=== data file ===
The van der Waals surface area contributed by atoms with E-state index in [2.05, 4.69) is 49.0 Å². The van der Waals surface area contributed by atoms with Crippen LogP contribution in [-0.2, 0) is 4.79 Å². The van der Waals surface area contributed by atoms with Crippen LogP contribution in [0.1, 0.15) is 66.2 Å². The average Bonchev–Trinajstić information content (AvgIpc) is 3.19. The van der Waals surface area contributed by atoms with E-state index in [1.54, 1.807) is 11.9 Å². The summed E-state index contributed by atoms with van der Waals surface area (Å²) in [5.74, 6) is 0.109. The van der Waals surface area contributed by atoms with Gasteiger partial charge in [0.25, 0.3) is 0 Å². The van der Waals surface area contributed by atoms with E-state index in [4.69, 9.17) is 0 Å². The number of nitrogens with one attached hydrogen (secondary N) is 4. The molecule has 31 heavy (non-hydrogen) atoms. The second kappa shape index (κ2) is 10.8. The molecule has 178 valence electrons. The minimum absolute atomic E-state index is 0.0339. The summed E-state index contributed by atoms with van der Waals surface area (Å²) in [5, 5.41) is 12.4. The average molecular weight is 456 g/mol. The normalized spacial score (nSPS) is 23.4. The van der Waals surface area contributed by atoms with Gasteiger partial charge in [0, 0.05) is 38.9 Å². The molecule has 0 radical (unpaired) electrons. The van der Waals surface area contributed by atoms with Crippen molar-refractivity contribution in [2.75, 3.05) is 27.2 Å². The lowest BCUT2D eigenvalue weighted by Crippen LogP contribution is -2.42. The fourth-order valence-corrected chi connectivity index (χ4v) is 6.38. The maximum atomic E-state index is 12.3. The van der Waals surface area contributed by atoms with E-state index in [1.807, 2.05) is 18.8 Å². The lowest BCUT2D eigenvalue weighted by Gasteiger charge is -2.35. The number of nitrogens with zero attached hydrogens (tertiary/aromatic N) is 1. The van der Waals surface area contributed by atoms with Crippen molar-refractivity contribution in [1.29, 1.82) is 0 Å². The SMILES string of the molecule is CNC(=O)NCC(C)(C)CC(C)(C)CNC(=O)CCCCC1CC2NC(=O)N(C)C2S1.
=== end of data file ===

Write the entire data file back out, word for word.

The van der Waals surface area contributed by atoms with E-state index in [2.05, 4.69) is 49.0 Å². The van der Waals surface area contributed by atoms with Crippen LogP contribution in [-0.2, 0) is 4.79 Å². The van der Waals surface area contributed by atoms with Crippen LogP contribution in [0.1, 0.15) is 66.2 Å². The average Bonchev–Trinajstić information content (AvgIpc) is 3.19. The van der Waals surface area contributed by atoms with E-state index in [1.54, 1.807) is 11.9 Å². The summed E-state index contributed by atoms with van der Waals surface area (Å²) in [5.74, 6) is 0.109. The van der Waals surface area contributed by atoms with Gasteiger partial charge in [0.25, 0.3) is 0 Å². The van der Waals surface area contributed by atoms with E-state index in [4.69, 9.17) is 0 Å². The number of nitrogens with one attached hydrogen (secondary N) is 4. The molecule has 31 heavy (non-hydrogen) atoms. The second kappa shape index (κ2) is 10.8. The molecule has 178 valence electrons. The minimum absolute atomic E-state index is 0.0339. The summed E-state index contributed by atoms with van der Waals surface area (Å²) in [5, 5.41) is 12.4. The average molecular weight is 456 g/mol. The normalized spacial score (nSPS) is 23.4. The van der Waals surface area contributed by atoms with Gasteiger partial charge in [0, 0.05) is 38.9 Å². The molecule has 0 radical (unpaired) electrons. The van der Waals surface area contributed by atoms with Crippen molar-refractivity contribution in [2.75, 3.05) is 27.2 Å². The lowest BCUT2D eigenvalue weighted by Crippen LogP contribution is -2.42. The fourth-order valence-corrected chi connectivity index (χ4v) is 6.38. The maximum atomic E-state index is 12.3. The van der Waals surface area contributed by atoms with E-state index in [1.807, 2.05) is 18.8 Å². The lowest BCUT2D eigenvalue weighted by Gasteiger charge is -2.35. The number of nitrogens with zero attached hydrogens (tertiary/aromatic N) is 1. The van der Waals surface area contributed by atoms with Crippen molar-refractivity contribution in [1.29, 1.82) is 0 Å². The SMILES string of the molecule is CNC(=O)NCC(C)(C)CC(C)(C)CNC(=O)CCCCC1CC2NC(=O)N(C)C2S1.